Plaintiff's performance, however, did not improve after the discussions described above. On April 29, 2013, Plaintiff again told Williams he was leaving the office early without getting permission beforehand. Williams and Kenney informed Schmitt of the incident and met with Plaintiff on April 30, 2013 to once again review Defendant's policies on requesting time off and leaving early. On May 10, 2013, Plaintiff announced to Williams that he would be in an hour late at 9 A.M. because “it's going to be a LONG DAY.” On June 24, 2013, Plaintiff was late getting into the office and left at 3:30 PM without giving Williams or Kenney any reason for his absence. Plaintiff admits that he changed his schedule without permission at various times during his employment, but he argues that this was normal in the workplace and that he was the only worker punished for it.

In addition to Plaintiff's attendance problems, Williams and Kenney repeatedly found errors in Plaintiff's work. On May 6, 2013, Plaintiff submitted an assignment to Williams with typographical and grammatical errors. Williams asked Plaintiff to correct the errors, but Plaintiff re-submitted the assignment without the corrections. On June 4, 2013, Plaintiff left early without checking in with Williams or Kenney. Prior to leaving, he submitted an assignment to Kenney, due to be passed on to the client, that contained errors. In addition, Kenney started receiving complaints from other managers about errors in Plaintiff's work. Once again, Plaintiff does not deny that these incidents happened, but he claims that he was held to a higher standard than the other writers and that the cited examples are only a few out of many assignments he prepared during his employment.

Due to his ongoing performance problems, Kenney, Williams, and Schmitt presented Plaintiff with a disciplinary form on July 1, 2013. The form advised Plaintiff that immediate improvement was necessary to avoid additional discipline or termination, and that there would be a review of his progress in 30 days. Plaintiff refused to sign the form.

Even after receiving the form, Plaintiff's conduct did not improve. Throughout July and August 2013, Plaintiff continued to change his hours without informing his managers and to submit work that contained errors. In August 2013, Defendants discovered that Plaintiff had unauthorized programming on his computer. Around the same time, Plaintiff started having an issue with his coworker, Dwight Durham. Specifically, Plaintiff complained that Durham “sneezes all over his hands and his keyboard and mouse and then eats LUNCH without washing or cleaning his hands and then wants to come over and shake hands with the Plaintiff.” Plaintiff requested supplies from Williams in order to deal with this “medical problem.” He claims that he was the only worker required to ask Williams for supplies, and that this is another example of discrimination towards him.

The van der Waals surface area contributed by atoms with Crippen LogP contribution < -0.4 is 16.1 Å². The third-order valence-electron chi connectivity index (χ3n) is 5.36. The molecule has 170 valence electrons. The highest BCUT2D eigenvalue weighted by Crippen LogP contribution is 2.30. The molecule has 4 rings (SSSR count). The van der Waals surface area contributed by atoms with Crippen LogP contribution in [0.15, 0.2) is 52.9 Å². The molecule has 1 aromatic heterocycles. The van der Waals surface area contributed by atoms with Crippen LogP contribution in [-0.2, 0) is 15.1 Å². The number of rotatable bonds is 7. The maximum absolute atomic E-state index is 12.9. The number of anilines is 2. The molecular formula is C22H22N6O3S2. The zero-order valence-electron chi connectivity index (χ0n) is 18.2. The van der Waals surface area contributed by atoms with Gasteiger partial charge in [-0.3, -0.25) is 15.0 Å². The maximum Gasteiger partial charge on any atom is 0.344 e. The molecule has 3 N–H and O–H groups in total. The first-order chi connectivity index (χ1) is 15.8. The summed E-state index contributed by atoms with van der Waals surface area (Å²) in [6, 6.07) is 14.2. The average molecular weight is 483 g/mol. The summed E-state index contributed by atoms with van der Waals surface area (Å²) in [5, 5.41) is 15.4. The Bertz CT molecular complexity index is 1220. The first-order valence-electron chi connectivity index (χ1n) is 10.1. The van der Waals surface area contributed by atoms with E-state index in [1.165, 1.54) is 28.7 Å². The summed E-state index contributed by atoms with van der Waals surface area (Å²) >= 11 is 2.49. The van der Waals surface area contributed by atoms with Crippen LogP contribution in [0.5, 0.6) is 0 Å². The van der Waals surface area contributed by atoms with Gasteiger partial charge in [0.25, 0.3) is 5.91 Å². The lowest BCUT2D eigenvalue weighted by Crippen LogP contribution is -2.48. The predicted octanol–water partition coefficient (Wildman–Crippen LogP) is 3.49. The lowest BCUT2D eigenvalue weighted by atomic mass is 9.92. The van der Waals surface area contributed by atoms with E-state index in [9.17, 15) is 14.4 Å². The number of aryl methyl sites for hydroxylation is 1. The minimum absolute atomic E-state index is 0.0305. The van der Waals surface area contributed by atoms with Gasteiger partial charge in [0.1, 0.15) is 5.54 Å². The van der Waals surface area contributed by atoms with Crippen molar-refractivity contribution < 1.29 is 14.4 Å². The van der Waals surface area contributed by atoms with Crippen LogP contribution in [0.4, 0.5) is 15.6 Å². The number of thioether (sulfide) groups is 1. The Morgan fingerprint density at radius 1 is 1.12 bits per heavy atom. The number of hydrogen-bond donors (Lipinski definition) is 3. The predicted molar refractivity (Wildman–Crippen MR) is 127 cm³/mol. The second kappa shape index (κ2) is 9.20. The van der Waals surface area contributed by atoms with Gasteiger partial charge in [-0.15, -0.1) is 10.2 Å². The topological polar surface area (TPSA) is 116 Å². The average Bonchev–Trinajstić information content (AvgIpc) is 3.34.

On August 22, 2013, when Williams was unable to find Plaintiff at 4:40 P.M., he sent Plaintiff an email asking what time he had left for the day. Plaintiff did not reply to the email; instead, he forwarded the email to human resources and requested “HR's position on ‘Toxic Work Environment’, ‘Harassment’, and treating all employees equally.” On August 29, 2013, Plaintiff received a performance improvement plan from Schmitt, Williams, and Kenney. The plan highlighted Plaintiff's continuing problems with attendance and work product. It stated that Plaintiff must show “immediate improvement” and made clear that his failure to do so could result in immediate termination.

D. Plaintiff's Termination

On Friday, September 12, 2013, the staff was asked to wear blue jeans, in accordance with Defendant's casual Friday dress code, in order to help set up a tent. Plaintiff arrived at work in sweatpants and a cut off t-shirt and was instructed to go home and change. Sweatpants were forbidden by Defendant's dress code and Plaintiff had been told previously not to wear them. Plaintiff does not deny that he was wearing sweatpants. Instead, he states that other people were also not in proper dress code because they were wearing athletic shoes. As noted, however, athletic shoes were permitted as appropriate casual Friday attire. After Plaintiff went home to change, he was called into a meeting with Williams, Kenney, Schmitt, and two human resources employees. Plaintiff's employment was terminated at this meeting due to his consistent misconduct.

II. Procedural History

Plaintiff subsequently filed this pro se action against Defendant, Schmitt, Kenney, Williams, and several of his co-workers. In his complaint, Plaintiff asserted whistleblower, race discrimination, harassment, hostile work environment, and retaliation claims, all of which he alleged to arise under Title VII. In response to a motion to dismiss filed by Defendants, Plaintiff clarified that he intended to pursue only the race discrimination and retaliation claims against Defendant iGov. Based on the clarification, the district court granted the motion to dismiss, leaving only Plaintiff's race discrimination and retaliation claims against Defendant remaining in the case.

Following a contentious discovery process,4 the district court granted Defendant's motion for summary judgment. Specifically, the court determined that Plaintiff had failed to establish a prima facie case of discrimination because he (1) could not show he was qualified for his job and (2) did not present evidence of a comparator outside his protected class who was treated more favorably than Plaintiff. Alternatively, the court noted that Plaintiff had not produced any evidence to rebut the legitimate, non-discriminatory reasons offered by Defendant for firing him. As to the retaliation claim, the court found that Plaintiff had failed to establish a prima facie case because he could not show that he had engaged in statutorily protected activity or that any such activity was the cause of his termination. Plaintiff appeals both rulings.5